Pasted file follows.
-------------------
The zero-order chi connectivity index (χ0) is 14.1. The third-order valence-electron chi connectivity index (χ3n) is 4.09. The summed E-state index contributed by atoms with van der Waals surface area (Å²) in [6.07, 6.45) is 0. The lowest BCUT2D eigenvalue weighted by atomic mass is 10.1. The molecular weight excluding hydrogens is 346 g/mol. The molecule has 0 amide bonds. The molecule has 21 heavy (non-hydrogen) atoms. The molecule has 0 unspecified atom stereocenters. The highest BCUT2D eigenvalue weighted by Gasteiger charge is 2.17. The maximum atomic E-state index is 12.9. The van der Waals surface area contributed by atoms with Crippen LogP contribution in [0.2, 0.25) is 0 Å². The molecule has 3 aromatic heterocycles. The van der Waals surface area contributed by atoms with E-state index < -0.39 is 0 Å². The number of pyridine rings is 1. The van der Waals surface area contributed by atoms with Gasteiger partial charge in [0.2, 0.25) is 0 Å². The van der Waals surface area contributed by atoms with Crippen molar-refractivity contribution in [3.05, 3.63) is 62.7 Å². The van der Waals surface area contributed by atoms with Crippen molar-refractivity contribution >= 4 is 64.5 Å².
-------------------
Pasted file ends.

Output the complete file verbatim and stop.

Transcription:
The zero-order chi connectivity index (χ0) is 14.1. The third-order valence-electron chi connectivity index (χ3n) is 4.09. The summed E-state index contributed by atoms with van der Waals surface area (Å²) in [6.07, 6.45) is 0. The lowest BCUT2D eigenvalue weighted by atomic mass is 10.1. The molecular weight excluding hydrogens is 346 g/mol. The molecule has 0 amide bonds. The molecule has 21 heavy (non-hydrogen) atoms. The molecule has 0 unspecified atom stereocenters. The highest BCUT2D eigenvalue weighted by Gasteiger charge is 2.17. The maximum atomic E-state index is 12.9. The van der Waals surface area contributed by atoms with Crippen LogP contribution in [0.2, 0.25) is 0 Å². The molecule has 3 aromatic heterocycles. The van der Waals surface area contributed by atoms with E-state index < -0.39 is 0 Å². The number of pyridine rings is 1. The van der Waals surface area contributed by atoms with Gasteiger partial charge in [0.2, 0.25) is 0 Å². The van der Waals surface area contributed by atoms with Crippen molar-refractivity contribution in [3.05, 3.63) is 62.7 Å². The van der Waals surface area contributed by atoms with Crippen molar-refractivity contribution >= 4 is 64.5 Å².